Have you ever been tempted to look inside his...
Yvette Nicole Brown
Running Time: 97 minutes
US Certificate: PG-13 UK Certificate: 12a
Country: United States
A couple of things struck me whilst watching Little Black Book. The first is that theres no little black book involved its actually one of those little palm pilot thingies. The second is that Brittany Murphy has become virtually indistinguishable from Kate Hudson over these last few years. Not only do both actresses appear to have fallen into taking exactly the same sort of meek, forgettable rom-com roles over and over again, but they even seem to be starting to look a little like each other. And, now that I think about it, you never see the pair of them together either. Its borderline creepy, is what it is.
Anyway, I digress. The film is about Stacy (Murphy at least, I think so), a young up-and-coming TV producer who lands a dream job thinking up new ideas for trashy daytime talkshow Kippie Kann Do (with Kathy Bates as the Jerry Springer-esque host Kippie Kann). Life seems to be going pretty darn well until she discovers one of the shows guests a bulimic supermodel called Lulu (Josie Maran) used to date her beau Derek (not to be confused with Bo Derek and hes played by Ron Livingston).
From then on its Pandoras Box time as Stacy uses Dereks palm pilot to delve deeper into his past, and then pulls on all the shows resources to sneak access to his other ex-girlfriends (including Julianne Nicholson and NY-LONs Rashida Jones).
Little Black Book feels like its been released a couple of years too late. Its centred around the phenomenon of reality TV chat shows but, given that they all went out of fashion quite some time ago (even Springer himself is doing other things these days), any comment its trying to make can hardly be called topical. The film also seems to be distracted by the bizarre side-issue of plugging old Carly Simon albums, playing countless renditions of her songs and even giving her a walk-on cameo at the end.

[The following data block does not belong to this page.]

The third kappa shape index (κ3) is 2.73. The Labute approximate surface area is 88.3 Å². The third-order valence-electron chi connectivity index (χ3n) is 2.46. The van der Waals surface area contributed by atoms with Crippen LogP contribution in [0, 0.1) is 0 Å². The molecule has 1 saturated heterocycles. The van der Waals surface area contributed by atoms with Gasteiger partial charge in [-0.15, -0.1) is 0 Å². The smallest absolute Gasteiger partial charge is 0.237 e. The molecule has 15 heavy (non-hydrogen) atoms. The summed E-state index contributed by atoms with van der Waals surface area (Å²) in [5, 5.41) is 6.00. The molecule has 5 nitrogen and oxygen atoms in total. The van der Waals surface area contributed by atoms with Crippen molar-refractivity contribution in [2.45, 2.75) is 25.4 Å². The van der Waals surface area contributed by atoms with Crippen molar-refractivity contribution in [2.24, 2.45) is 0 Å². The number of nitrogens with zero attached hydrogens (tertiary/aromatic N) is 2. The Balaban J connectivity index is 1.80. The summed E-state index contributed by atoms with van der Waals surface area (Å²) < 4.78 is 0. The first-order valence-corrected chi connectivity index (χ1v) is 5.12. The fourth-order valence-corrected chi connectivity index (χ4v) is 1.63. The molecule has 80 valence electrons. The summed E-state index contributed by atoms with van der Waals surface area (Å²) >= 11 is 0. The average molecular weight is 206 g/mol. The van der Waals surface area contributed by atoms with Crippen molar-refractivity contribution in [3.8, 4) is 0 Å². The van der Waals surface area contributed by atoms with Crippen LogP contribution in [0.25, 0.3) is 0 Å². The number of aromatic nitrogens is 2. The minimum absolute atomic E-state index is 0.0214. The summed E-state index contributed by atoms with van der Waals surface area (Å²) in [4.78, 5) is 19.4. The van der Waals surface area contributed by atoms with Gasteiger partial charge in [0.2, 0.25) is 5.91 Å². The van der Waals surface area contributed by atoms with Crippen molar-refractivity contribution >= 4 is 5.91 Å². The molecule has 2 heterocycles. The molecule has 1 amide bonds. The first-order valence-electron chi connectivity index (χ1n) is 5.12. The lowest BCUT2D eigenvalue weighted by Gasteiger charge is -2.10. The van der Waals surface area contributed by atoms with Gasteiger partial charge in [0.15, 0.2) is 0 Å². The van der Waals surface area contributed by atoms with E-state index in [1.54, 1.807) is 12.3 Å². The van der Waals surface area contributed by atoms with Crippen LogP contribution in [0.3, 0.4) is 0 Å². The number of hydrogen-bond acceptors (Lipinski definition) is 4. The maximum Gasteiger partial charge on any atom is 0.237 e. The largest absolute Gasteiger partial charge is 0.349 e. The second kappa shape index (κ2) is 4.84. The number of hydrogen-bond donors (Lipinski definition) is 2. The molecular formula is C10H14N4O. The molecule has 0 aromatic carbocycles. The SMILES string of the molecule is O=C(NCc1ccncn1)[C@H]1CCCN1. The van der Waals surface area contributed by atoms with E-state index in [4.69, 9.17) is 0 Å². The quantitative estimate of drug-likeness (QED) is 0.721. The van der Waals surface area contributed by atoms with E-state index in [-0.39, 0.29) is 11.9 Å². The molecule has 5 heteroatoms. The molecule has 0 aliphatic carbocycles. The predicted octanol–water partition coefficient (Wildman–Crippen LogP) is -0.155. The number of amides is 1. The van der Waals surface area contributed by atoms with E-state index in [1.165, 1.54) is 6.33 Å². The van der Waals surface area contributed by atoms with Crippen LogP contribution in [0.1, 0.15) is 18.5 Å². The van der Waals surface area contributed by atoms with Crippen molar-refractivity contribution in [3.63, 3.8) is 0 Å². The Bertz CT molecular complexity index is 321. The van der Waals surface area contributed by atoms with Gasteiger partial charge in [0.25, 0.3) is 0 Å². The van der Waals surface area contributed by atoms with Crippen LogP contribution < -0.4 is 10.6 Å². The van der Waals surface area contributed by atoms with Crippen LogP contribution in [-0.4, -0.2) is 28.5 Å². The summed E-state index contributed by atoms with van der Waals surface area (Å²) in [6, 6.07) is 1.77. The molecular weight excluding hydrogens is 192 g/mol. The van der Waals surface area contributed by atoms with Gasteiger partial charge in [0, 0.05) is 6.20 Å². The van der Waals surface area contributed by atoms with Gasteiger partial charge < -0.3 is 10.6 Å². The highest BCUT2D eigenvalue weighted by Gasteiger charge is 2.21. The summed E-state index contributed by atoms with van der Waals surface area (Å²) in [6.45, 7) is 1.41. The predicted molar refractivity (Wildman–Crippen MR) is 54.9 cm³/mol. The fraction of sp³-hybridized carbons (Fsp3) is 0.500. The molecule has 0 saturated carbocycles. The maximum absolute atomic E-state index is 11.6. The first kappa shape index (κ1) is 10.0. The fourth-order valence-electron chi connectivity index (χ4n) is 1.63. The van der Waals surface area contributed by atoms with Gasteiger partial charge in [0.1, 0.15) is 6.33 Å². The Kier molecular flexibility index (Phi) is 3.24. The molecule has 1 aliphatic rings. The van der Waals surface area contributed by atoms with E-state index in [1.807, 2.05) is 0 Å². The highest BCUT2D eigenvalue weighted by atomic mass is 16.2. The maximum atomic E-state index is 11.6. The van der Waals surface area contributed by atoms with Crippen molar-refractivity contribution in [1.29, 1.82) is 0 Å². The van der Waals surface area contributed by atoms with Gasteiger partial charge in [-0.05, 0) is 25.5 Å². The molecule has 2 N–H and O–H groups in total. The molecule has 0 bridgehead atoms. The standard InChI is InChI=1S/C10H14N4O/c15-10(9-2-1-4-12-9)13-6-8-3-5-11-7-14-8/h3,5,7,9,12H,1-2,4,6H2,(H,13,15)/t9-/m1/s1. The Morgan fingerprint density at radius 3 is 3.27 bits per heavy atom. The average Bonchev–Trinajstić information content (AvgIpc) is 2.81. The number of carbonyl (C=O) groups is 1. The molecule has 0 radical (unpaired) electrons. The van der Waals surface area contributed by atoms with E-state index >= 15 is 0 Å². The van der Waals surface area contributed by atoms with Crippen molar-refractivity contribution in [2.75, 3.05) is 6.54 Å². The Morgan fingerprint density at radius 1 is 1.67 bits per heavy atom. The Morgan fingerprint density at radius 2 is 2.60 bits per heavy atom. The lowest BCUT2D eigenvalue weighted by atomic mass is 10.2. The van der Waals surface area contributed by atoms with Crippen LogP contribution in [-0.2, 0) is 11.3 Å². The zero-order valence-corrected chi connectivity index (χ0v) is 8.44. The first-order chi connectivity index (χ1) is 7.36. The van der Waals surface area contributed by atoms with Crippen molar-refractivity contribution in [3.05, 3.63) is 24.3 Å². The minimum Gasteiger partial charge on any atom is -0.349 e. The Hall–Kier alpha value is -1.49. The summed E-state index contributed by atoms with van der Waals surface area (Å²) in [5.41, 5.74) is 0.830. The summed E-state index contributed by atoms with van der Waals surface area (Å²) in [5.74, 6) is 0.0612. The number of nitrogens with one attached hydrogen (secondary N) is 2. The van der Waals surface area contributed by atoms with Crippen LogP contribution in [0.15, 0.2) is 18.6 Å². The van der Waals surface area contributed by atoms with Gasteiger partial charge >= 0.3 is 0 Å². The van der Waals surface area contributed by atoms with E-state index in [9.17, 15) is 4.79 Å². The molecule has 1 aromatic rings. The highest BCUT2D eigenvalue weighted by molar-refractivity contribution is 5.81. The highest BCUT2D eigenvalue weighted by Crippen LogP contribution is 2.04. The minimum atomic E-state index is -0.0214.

Easily the biggest flaw, though, is that this is a comedy without any humour. Murphy puts her all into it, but cutesy bubbliness and a massive set of eyes which she appears to have borrowed from a fawn just arent enough to make up for a weak script, under-written characters and an out-dated premise.
It's Got: Some inventive talk show titles including I model then I barf quietly and Grandmas a hooker, so handle it.
It Needs: To have used them a few years ago, when people might have found them funny.
Alternatives:How to Lose a Guy in 10 Days, Working Girl
Much like the non-appearing object of the title, this is a film you shouldnt even consider looking at.